Judicial Complaint Dismissal Shows Judiciary Has Deep-rooted Aversion to Admitting Mistakes, Says Advocacy Group Just Cause.
Denver, CO -- (ReleaseWire) -- 08/18/2016 -- In an August 15, 2015 letter to Supreme Court Chief Justice John Roberts, advocacy organization A Just Cause, citing bias, asks that an appeal for a 10th Circuit judicial complaint by the IRP6 defendants be transferred to another circuit (http://bit.ly/2b06RpM). A Just Cause says in the letter that 10th Circuit Chief Judge Timothy Tymkovich's claims that the complaint does not provide "sufficient evidence to raise an inference that misconduct has occurred" defies reality. There is "irrefutable evidence" that the trial judge and 3-judge appellate panel appear to arbitrarily and intentionally depart from prevailing law, use prosecutorial conjecture in the place of actual facts from the printed record and were "willfully indifferent" to constitutional violations that occurred at trial. AJC further states in the letter that there is a "high probability" that 10th Circuit judges may "harbor a deep-rooted bias" against the IRP6 defendants and their organization due to harsh public criticism about the judges' handling of the case.
To view the appeal filed by the IRP6 click http://bit.ly/2ba9827
"The trial record clearly shows that the judges ignored both a federal statute and prevailing law of the 10th Circuit and Supreme Court," says Lamont Banks, Executive Director of A Just Cause. "It amazes me that some judges will allow men to wrongly sit in prison and let wives and children continue to suffer because they are unwilling to swallow their pride, admit mistakes or correct intentional wrongdoing by their colleagues," adds Banks. "Our criticism of judges in the IRP6 case is definitely appropriate," contends Banks.
Federal judge Andrew D. Hurwitz of the Ninth Circuit Court of Appeals wrote an essay in the 2014 Arizona Law Review about judges owning up to their mistakes. The Wall Street Journal reported on Judge Hurwitz's remarks on June 9, 2014. "To err is human," said Hurwitz. "To make a mistake and stubbornly refuse to acknowledge it -- that's judicial," added Hurwitz. "Confession is not only good for the soul, it also buttresses respect for the law and increases the public's understanding of the human limitations of the judicial system," said Hurwitz. AJC addressed the human side of judges to Chief Justice Roberts as a reason that the judicial complaint appeal be moved to another circuit.
"Judges are human and the chief judge's complete failure to address the allegations with any seriousness or specificity raises questions about his impartiality," AJC wrote in the letter. "We suspect that many other judges in the 10th Circuit may find it too difficult and uncomfortable to judge the actions of peers in their circuit," the letter stated. A Just Cause argues to Roberts that the publicity from the complaint being published in the Denver Post online and posted on a local talk radio website as well as the case being featured in the Washington Post (http://wapo.st/29jXqSC) supports transferring the appeal to another jurisdiction.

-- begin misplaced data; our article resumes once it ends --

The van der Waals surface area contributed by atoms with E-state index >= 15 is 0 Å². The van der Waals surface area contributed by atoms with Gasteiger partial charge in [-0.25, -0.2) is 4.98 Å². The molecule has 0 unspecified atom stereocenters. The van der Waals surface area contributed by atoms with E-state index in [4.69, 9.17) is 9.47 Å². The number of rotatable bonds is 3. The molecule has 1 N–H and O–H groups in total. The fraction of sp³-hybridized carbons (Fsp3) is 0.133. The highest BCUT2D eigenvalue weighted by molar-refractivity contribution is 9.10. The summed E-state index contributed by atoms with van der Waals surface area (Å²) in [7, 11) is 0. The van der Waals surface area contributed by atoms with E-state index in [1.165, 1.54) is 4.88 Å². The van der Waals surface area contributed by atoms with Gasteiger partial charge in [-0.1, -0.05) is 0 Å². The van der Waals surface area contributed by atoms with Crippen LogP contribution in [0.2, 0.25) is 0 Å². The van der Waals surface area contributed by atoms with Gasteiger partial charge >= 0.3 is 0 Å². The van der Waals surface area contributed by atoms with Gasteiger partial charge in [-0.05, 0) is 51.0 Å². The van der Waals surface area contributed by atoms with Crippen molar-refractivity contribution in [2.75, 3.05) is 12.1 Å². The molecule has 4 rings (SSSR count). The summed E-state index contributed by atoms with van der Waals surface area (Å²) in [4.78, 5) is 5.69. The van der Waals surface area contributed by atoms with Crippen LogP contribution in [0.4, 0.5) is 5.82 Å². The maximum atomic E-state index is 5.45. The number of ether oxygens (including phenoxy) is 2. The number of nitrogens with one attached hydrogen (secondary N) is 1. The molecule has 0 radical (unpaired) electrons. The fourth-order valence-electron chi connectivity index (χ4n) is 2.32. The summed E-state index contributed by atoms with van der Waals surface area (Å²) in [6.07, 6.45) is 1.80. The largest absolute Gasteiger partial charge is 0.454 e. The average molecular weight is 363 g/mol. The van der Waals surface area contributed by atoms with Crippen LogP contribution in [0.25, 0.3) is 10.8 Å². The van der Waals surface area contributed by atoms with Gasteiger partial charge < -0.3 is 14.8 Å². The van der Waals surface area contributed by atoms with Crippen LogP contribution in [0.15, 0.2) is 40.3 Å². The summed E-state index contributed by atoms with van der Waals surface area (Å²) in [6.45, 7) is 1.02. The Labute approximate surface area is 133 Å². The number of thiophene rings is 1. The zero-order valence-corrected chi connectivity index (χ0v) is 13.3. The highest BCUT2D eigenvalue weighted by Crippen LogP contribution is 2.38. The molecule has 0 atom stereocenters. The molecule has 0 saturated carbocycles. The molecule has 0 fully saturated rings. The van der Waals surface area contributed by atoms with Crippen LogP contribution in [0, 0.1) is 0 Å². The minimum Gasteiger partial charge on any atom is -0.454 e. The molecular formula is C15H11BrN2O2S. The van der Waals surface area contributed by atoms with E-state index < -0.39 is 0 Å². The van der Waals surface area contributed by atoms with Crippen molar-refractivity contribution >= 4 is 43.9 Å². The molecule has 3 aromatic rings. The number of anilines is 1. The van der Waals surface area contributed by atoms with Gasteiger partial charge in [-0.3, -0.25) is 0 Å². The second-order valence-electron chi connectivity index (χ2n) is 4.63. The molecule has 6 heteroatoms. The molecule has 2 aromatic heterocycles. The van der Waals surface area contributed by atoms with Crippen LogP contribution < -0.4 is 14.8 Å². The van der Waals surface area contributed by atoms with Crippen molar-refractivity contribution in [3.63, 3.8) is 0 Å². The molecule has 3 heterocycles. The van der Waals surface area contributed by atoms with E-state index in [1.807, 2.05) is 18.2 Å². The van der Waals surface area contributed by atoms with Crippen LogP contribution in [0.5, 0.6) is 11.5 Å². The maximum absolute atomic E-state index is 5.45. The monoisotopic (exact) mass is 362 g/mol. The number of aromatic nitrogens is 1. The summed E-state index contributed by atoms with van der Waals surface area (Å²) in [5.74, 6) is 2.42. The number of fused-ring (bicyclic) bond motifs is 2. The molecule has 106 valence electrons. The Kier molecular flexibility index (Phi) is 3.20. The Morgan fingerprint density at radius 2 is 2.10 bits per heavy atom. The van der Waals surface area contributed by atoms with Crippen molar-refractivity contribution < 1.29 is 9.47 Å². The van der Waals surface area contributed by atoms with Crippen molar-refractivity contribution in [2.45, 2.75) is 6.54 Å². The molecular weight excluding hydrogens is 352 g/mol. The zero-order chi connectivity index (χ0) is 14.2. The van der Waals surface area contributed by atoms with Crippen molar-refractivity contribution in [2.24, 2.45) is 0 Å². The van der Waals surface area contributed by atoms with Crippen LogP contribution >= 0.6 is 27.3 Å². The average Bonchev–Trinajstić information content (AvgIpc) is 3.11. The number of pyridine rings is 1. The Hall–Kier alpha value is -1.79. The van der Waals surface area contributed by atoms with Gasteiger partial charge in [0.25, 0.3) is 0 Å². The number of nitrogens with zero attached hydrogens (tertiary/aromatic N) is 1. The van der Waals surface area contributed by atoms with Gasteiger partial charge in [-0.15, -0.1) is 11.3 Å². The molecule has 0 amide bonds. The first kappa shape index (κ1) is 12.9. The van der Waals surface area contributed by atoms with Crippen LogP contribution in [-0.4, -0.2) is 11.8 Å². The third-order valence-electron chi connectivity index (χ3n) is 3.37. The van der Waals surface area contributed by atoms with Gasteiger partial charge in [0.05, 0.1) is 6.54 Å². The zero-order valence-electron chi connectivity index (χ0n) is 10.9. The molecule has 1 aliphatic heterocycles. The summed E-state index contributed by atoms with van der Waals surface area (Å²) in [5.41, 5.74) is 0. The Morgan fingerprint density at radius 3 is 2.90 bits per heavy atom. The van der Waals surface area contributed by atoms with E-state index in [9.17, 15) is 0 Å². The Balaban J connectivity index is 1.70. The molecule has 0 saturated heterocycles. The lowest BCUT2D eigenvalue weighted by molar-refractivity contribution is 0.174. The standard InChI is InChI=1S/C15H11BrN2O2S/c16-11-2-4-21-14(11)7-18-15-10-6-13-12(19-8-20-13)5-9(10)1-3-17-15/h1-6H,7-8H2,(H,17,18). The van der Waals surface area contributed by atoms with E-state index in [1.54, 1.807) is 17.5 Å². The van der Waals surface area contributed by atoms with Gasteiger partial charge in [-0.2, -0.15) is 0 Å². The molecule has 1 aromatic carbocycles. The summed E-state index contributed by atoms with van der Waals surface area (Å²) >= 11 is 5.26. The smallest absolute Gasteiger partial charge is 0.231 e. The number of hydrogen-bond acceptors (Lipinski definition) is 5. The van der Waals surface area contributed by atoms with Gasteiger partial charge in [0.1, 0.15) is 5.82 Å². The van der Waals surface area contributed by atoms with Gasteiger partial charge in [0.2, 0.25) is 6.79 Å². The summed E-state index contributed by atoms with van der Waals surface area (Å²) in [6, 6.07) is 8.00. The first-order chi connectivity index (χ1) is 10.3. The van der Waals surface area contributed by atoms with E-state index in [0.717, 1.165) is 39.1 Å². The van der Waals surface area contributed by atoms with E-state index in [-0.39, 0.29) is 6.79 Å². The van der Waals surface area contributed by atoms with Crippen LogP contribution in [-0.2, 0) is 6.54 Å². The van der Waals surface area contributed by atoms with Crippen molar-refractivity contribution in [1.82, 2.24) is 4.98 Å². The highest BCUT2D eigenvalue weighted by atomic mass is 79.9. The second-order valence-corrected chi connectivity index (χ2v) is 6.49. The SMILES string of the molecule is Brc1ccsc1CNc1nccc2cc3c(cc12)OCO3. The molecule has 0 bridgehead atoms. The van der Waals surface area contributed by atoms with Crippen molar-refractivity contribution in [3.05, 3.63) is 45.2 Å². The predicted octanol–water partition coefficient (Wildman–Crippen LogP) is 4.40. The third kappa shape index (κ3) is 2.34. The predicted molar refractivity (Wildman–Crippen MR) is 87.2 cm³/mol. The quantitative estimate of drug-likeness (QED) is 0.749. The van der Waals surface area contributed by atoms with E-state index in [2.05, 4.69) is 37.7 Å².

Rule 26 of the Rules of Judicial Conduct and the Judicial Disability Act gives the Chief Justice of the U.S. Supreme Court authority to transfer a judicial complaint to another circuit where the "issues are highly-visible and local disposition may weaken public confidence in the process or where a complaint calls into question policies or governance of the home court of appeals." "We just want to ensure that the judicial complaint process is fair and impartial and don't believe that is possible in the 10th Circuit," the letter concludes.
The IRP6 case concerns six information technology executives of the IRP Solutions Corporation in Colorado Springs, Colorado, who, according to former federal appeals judge H. Lee Sarokin, were wrongly-convicted in a Denver federal court (Case no. 09-cr-00266-CMA) and imprisoned for "failing to pay corporate debts." Sarokin has petitioned President Obama for clemency on behalf of the IRP6 and was prominently featured in the Washington Post article mentioned above. The case was prosecuted by Assistant U.S. Attorney Matthew Kirsch and presided over by Judge Christine M. Arguello.
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